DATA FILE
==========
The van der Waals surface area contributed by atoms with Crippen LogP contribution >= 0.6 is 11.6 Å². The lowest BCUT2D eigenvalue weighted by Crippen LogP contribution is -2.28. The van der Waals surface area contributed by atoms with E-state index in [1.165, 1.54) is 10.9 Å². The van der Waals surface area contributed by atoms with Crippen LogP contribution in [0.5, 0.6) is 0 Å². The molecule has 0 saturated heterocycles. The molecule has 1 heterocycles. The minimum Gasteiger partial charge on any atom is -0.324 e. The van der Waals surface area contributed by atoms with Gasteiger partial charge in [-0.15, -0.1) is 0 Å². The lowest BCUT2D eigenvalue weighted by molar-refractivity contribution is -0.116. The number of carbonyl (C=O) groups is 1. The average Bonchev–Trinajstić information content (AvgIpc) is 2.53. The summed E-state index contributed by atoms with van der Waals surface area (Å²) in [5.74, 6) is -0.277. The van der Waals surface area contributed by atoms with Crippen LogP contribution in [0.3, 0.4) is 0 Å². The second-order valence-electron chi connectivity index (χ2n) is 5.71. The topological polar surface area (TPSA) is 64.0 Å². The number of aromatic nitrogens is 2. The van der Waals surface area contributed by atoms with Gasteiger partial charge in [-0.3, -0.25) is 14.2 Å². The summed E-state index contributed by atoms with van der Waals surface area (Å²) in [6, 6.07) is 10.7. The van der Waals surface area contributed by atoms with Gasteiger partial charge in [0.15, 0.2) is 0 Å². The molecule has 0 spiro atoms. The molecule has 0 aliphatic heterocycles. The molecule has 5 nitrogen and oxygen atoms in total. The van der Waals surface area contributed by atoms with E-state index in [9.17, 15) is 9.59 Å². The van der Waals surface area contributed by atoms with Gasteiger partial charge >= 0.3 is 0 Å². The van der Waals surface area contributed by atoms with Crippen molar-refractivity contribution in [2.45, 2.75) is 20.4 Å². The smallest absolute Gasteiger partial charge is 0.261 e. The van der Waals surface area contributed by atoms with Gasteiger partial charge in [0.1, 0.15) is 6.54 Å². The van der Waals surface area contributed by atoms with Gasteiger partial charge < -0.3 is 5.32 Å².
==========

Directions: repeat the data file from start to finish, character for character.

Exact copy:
The van der Waals surface area contributed by atoms with Crippen LogP contribution >= 0.6 is 11.6 Å². The lowest BCUT2D eigenvalue weighted by Crippen LogP contribution is -2.28. The van der Waals surface area contributed by atoms with E-state index in [1.165, 1.54) is 10.9 Å². The van der Waals surface area contributed by atoms with Crippen LogP contribution in [0.5, 0.6) is 0 Å². The molecule has 0 saturated heterocycles. The molecule has 1 heterocycles. The minimum Gasteiger partial charge on any atom is -0.324 e. The van der Waals surface area contributed by atoms with Gasteiger partial charge in [-0.15, -0.1) is 0 Å². The lowest BCUT2D eigenvalue weighted by molar-refractivity contribution is -0.116. The number of carbonyl (C=O) groups is 1. The average Bonchev–Trinajstić information content (AvgIpc) is 2.53. The summed E-state index contributed by atoms with van der Waals surface area (Å²) in [5.74, 6) is -0.277. The van der Waals surface area contributed by atoms with Crippen LogP contribution in [0.3, 0.4) is 0 Å². The second-order valence-electron chi connectivity index (χ2n) is 5.71. The topological polar surface area (TPSA) is 64.0 Å². The number of aromatic nitrogens is 2. The van der Waals surface area contributed by atoms with Gasteiger partial charge in [-0.3, -0.25) is 14.2 Å². The summed E-state index contributed by atoms with van der Waals surface area (Å²) in [6, 6.07) is 10.7. The van der Waals surface area contributed by atoms with Gasteiger partial charge in [0.15, 0.2) is 0 Å². The molecule has 0 spiro atoms. The molecule has 0 aliphatic heterocycles. The molecule has 5 nitrogen and oxygen atoms in total. The van der Waals surface area contributed by atoms with E-state index in [9.17, 15) is 9.59 Å². The van der Waals surface area contributed by atoms with Gasteiger partial charge >= 0.3 is 0 Å². The van der Waals surface area contributed by atoms with Crippen molar-refractivity contribution in [2.45, 2.75) is 20.4 Å². The smallest absolute Gasteiger partial charge is 0.261 e. The van der Waals surface area contributed by atoms with Gasteiger partial charge in [0.1, 0.15) is 6.54 Å². The van der Waals surface area contributed by atoms with Gasteiger partial charge < -0.3 is 5.32 Å².